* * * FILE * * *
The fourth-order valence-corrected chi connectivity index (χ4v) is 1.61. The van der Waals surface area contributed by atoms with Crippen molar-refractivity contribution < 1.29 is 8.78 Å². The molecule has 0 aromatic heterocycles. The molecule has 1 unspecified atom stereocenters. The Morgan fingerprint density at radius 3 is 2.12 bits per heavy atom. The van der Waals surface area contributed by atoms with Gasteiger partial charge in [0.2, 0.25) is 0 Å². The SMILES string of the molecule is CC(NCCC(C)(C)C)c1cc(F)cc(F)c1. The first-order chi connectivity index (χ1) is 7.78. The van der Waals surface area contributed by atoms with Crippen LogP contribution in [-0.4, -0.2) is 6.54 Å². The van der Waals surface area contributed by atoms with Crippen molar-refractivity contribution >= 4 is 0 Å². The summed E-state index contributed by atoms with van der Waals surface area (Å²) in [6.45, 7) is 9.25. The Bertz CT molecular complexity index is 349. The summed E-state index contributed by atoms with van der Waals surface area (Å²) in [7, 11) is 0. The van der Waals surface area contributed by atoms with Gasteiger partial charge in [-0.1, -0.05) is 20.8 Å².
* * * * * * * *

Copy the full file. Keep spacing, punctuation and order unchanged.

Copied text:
The fourth-order valence-corrected chi connectivity index (χ4v) is 1.61. The van der Waals surface area contributed by atoms with Crippen molar-refractivity contribution < 1.29 is 8.78 Å². The molecule has 0 aromatic heterocycles. The molecule has 1 unspecified atom stereocenters. The Morgan fingerprint density at radius 3 is 2.12 bits per heavy atom. The van der Waals surface area contributed by atoms with Gasteiger partial charge in [0.2, 0.25) is 0 Å². The SMILES string of the molecule is CC(NCCC(C)(C)C)c1cc(F)cc(F)c1. The first-order chi connectivity index (χ1) is 7.78. The van der Waals surface area contributed by atoms with Crippen LogP contribution in [-0.4, -0.2) is 6.54 Å². The van der Waals surface area contributed by atoms with Crippen molar-refractivity contribution >= 4 is 0 Å². The summed E-state index contributed by atoms with van der Waals surface area (Å²) in [6.45, 7) is 9.25. The Bertz CT molecular complexity index is 349. The summed E-state index contributed by atoms with van der Waals surface area (Å²) in [7, 11) is 0. The van der Waals surface area contributed by atoms with Gasteiger partial charge in [-0.1, -0.05) is 20.8 Å².